The Department of Defense, for example, is reducing the risks from extreme heat, severe storms, and sea level rise to U.S. troops and military bases by installing flood protections, improving stormwater management, adjusting training schedules and locations, and improving energy efficiency.

After the Northeast suffered catastrophic damage from Superstorm Sandy, the Department of Interior invested $167 million in projects to revitalize communities while protecting them from future storms and sea level rise by restoring badly eroded beaches, removing storm debris, and repairing roads, buildings, and trails. The National Oceanic and Atmospheric Administration (NOAA) provides data on projected sea level rise to help local leaders in coastal communities, such as Tybee Island, Georgia, protect drinking water, homes, and roads from flooding, and to lower flood insurance premiums.

Among the Obama-era climate actions that President Trump revoked is an executive order entitled, “Preparing the United States for the Impacts of Climate Change.” The order, which came in the wake of Superstorm Sandy in 2012 — a disaster that caused $65 billion in damages and killed 147 people — directed federal agencies to help states, communities, and tribes reduce the risks and costs of climate change.


It also called on agencies to improve their planning to protect federal infrastructure, community development projects, and their own operations, from more extreme weather driven by climate change. Hundreds of billions of dollars in federal assets are located in floodplains or in coastal areas that are threatened by more flooding from rising seas and heavy downpours.

Trump also canceled the Council on Environmental Quality climate change guidance to agencies. The guidance asked federal agencies to consider climate change in their environmental reviews for infrastructure projects — from permitting new pipelines and coal mines to new wind and solar energy projects. The guidance called on federal officials to weigh options to both curb greenhouse gas pollution, and to ensure that infrastructure projects are built to withstand more extreme weather and other climate change effects.

Experts suggest that tearing up the NEPA climate guidance will expose major infrastructure projects to litigation and delays — while also raising the risk that projects will be built without taking climate change into account.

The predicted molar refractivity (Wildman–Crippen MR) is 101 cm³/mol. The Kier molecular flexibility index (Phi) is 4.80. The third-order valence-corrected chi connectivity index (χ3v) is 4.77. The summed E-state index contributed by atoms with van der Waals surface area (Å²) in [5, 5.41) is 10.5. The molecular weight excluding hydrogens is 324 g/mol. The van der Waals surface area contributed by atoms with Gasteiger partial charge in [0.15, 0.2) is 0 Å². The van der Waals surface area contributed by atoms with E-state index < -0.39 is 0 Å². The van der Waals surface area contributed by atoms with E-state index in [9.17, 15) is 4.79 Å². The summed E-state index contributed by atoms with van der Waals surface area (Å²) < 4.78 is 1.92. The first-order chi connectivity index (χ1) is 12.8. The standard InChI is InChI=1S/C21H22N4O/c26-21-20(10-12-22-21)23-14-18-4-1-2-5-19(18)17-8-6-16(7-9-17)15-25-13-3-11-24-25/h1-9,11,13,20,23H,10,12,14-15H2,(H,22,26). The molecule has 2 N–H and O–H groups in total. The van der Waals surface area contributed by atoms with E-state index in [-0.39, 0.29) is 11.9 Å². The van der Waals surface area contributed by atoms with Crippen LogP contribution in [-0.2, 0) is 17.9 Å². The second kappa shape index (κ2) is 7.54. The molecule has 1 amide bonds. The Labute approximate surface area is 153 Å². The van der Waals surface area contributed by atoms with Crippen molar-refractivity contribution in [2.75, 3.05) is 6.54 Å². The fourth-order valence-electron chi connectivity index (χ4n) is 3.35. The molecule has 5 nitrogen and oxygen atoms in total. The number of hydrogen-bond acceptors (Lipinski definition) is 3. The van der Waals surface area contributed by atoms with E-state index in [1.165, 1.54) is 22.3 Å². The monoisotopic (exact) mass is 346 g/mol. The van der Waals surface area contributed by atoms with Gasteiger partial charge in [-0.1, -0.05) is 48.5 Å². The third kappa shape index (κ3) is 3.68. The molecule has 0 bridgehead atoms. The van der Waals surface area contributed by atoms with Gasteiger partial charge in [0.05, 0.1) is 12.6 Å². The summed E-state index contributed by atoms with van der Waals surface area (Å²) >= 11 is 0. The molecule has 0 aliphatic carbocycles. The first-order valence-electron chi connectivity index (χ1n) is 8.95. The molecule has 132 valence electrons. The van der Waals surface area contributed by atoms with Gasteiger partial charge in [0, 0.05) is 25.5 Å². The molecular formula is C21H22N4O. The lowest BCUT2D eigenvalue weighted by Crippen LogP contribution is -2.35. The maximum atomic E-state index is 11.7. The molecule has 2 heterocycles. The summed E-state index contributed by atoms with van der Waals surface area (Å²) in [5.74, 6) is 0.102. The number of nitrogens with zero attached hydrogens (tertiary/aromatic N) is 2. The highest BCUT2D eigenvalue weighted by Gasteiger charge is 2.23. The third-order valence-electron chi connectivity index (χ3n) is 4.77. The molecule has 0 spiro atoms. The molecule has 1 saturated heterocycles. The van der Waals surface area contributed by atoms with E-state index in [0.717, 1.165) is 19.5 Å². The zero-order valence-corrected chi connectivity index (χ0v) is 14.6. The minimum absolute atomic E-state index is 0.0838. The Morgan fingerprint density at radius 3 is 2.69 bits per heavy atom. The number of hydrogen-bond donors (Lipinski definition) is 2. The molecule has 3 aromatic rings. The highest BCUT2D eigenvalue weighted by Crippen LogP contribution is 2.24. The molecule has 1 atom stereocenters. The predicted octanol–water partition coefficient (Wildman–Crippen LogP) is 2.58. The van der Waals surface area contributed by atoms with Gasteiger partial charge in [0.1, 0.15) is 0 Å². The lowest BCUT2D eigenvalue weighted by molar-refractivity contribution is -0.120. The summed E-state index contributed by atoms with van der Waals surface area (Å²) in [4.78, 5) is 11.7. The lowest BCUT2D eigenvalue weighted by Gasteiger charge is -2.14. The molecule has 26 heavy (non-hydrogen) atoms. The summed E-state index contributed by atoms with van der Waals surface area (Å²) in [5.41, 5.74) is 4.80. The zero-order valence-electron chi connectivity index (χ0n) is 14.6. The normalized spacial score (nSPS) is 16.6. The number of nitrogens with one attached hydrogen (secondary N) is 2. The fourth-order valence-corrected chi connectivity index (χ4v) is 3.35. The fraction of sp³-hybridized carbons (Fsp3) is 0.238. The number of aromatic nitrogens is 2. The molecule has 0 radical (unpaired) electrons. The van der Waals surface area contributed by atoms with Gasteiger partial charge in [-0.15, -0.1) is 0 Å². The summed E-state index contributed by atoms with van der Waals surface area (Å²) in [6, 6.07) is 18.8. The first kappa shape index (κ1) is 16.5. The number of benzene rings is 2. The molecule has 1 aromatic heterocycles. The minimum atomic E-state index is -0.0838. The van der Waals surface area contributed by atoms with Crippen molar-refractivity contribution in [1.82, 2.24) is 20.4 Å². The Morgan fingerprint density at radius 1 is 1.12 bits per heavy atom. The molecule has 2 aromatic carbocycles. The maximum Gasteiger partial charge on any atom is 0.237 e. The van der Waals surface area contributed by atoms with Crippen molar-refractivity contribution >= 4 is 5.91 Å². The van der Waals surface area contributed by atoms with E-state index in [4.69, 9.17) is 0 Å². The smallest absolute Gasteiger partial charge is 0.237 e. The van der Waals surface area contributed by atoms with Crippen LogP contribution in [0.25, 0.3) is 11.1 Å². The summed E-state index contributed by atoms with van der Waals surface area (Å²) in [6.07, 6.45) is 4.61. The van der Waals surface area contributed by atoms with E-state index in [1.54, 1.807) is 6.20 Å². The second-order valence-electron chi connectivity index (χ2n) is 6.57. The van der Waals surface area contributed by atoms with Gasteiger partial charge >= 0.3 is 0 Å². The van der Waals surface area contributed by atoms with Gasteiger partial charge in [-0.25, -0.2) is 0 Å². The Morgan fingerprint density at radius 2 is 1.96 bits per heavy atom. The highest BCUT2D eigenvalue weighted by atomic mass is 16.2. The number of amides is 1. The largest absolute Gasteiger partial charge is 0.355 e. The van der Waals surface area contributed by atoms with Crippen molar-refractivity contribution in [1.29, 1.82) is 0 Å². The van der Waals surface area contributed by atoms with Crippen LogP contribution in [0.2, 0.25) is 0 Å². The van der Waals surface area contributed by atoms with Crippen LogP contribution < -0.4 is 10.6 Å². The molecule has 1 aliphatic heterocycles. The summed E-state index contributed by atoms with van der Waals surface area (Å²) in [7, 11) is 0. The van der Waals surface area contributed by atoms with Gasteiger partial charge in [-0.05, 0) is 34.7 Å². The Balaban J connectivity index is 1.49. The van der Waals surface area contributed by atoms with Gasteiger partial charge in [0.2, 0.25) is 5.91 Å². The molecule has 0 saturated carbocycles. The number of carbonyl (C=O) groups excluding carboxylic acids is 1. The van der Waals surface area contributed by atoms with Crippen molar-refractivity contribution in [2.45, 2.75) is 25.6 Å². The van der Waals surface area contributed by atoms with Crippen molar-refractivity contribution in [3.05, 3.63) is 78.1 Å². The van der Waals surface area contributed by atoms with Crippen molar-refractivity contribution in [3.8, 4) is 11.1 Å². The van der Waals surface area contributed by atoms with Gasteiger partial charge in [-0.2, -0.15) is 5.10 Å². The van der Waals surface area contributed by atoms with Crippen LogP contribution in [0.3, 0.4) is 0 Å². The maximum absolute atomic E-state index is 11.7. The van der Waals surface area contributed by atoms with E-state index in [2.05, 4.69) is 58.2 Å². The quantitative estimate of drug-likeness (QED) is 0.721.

Another now-defunct presidential memorandum from the Obama era called on federal agencies to take coordinated and significant steps to reduce climate change risks to U.S. national security. Cancelling the order will likely increase the risk that more frequent and severe extreme weather events will drive food and water shortages and escalate conflict in volatile regions of the world.

In 2014, the U.S. defense strategy defined climate change as a “threat multiplier,” and an August 2016 National Intelligence Council report concluded that climate change will pose “significant national security challenges for the United States over the next two decades.”

According to national intelligence experts, a growing number of conflict regions around the globe share a common thread: Their economic, political, and social instability is exacerbated by climate change. For example, Syria’s ongoing civil war, which has spawned one of the most severe refugee crises in recent history, started in part due to the impacts of climate change, according to the nonpartisan Center for Climate and Security.

Even current Sec. of Defense Mattis has said climate change “is impacting stability in areas of the world where our troops are operating today” and that the military should “incorporate drivers of instability that impact the security environment in their areas into their planning.”

Trump’s executive order made a lot of headlines for encouraging coal production, throwing the Clean Power Plan into jeopardy, and denying climate science. But rolling back this series of orders to build climate resilience and risk reduction into the government’s everyday management will have notable and costly long term impacts on the way the country operates. Infrastructure delays, elevated national security risks, and hefty disaster recovery and rebuilding bills are on the horizon.